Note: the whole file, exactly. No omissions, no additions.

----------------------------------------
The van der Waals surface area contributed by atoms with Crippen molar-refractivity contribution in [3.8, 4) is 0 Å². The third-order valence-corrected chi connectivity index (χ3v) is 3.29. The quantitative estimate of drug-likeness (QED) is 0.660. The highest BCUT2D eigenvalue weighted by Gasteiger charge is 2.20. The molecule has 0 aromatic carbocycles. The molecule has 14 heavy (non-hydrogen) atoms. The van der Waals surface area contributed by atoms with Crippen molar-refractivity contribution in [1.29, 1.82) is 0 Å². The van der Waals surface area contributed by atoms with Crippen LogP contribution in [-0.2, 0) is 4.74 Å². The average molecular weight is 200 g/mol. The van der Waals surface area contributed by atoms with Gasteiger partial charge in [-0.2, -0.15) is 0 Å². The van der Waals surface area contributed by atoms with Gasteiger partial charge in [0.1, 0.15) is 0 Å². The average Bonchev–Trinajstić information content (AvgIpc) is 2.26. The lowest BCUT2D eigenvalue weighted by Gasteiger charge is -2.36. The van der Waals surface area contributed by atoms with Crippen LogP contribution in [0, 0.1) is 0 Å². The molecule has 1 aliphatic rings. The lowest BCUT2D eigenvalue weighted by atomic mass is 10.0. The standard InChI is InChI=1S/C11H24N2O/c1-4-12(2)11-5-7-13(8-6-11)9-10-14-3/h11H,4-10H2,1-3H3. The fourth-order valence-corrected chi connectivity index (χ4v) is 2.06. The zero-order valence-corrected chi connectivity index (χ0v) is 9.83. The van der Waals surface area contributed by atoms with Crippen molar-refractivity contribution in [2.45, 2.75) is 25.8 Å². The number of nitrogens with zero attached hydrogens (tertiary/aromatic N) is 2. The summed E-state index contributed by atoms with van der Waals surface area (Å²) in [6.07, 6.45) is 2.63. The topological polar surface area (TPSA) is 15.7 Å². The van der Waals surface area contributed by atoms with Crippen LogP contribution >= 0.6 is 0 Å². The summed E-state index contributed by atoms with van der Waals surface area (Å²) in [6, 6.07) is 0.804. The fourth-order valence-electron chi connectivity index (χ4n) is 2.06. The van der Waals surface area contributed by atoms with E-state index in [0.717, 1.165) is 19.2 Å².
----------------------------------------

The van der Waals surface area contributed by atoms with Crippen molar-refractivity contribution in [3.8, 4) is 0 Å². The third-order valence-corrected chi connectivity index (χ3v) is 3.29. The quantitative estimate of drug-likeness (QED) is 0.660. The highest BCUT2D eigenvalue weighted by Gasteiger charge is 2.20. The molecule has 0 aromatic carbocycles. The molecule has 14 heavy (non-hydrogen) atoms. The van der Waals surface area contributed by atoms with Crippen molar-refractivity contribution in [1.29, 1.82) is 0 Å². The van der Waals surface area contributed by atoms with Crippen LogP contribution in [-0.2, 0) is 4.74 Å². The average molecular weight is 200 g/mol. The van der Waals surface area contributed by atoms with Gasteiger partial charge in [-0.2, -0.15) is 0 Å². The van der Waals surface area contributed by atoms with Gasteiger partial charge in [0.1, 0.15) is 0 Å². The average Bonchev–Trinajstić information content (AvgIpc) is 2.26. The lowest BCUT2D eigenvalue weighted by Gasteiger charge is -2.36. The van der Waals surface area contributed by atoms with Crippen LogP contribution in [0, 0.1) is 0 Å². The molecule has 1 aliphatic rings. The lowest BCUT2D eigenvalue weighted by atomic mass is 10.0. The standard InChI is InChI=1S/C11H24N2O/c1-4-12(2)11-5-7-13(8-6-11)9-10-14-3/h11H,4-10H2,1-3H3. The fourth-order valence-corrected chi connectivity index (χ4v) is 2.06. The zero-order valence-corrected chi connectivity index (χ0v) is 9.83. The van der Waals surface area contributed by atoms with Crippen molar-refractivity contribution in [2.45, 2.75) is 25.8 Å². The number of nitrogens with zero attached hydrogens (tertiary/aromatic N) is 2. The summed E-state index contributed by atoms with van der Waals surface area (Å²) in [6.07, 6.45) is 2.63. The topological polar surface area (TPSA) is 15.7 Å². The van der Waals surface area contributed by atoms with Crippen LogP contribution >= 0.6 is 0 Å². The summed E-state index contributed by atoms with van der Waals surface area (Å²) in [6, 6.07) is 0.804. The fourth-order valence-electron chi connectivity index (χ4n) is 2.06. The van der Waals surface area contributed by atoms with E-state index in [0.717, 1.165) is 19.2 Å².